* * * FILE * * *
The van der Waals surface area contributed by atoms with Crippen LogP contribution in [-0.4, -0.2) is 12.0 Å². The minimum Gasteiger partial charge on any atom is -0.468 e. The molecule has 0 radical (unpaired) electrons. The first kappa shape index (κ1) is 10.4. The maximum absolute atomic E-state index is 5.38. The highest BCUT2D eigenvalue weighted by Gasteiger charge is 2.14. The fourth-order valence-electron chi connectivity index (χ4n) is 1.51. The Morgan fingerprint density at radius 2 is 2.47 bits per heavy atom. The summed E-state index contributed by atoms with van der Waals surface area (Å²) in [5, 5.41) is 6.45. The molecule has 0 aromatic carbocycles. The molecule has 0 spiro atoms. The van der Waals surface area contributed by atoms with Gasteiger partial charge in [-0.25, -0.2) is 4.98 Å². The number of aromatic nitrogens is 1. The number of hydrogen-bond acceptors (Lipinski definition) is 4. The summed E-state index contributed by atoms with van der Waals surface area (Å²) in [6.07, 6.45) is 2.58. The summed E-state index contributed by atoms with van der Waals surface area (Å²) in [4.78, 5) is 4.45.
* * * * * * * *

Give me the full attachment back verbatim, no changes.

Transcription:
The van der Waals surface area contributed by atoms with Crippen LogP contribution in [-0.4, -0.2) is 12.0 Å². The minimum Gasteiger partial charge on any atom is -0.468 e. The molecule has 0 radical (unpaired) electrons. The first kappa shape index (κ1) is 10.4. The maximum absolute atomic E-state index is 5.38. The highest BCUT2D eigenvalue weighted by Gasteiger charge is 2.14. The fourth-order valence-electron chi connectivity index (χ4n) is 1.51. The Morgan fingerprint density at radius 2 is 2.47 bits per heavy atom. The summed E-state index contributed by atoms with van der Waals surface area (Å²) in [5, 5.41) is 6.45. The molecule has 0 aromatic carbocycles. The molecule has 0 spiro atoms. The van der Waals surface area contributed by atoms with Gasteiger partial charge in [-0.25, -0.2) is 4.98 Å². The number of aromatic nitrogens is 1. The number of hydrogen-bond acceptors (Lipinski definition) is 4. The summed E-state index contributed by atoms with van der Waals surface area (Å²) in [6.07, 6.45) is 2.58. The summed E-state index contributed by atoms with van der Waals surface area (Å²) in [4.78, 5) is 4.45.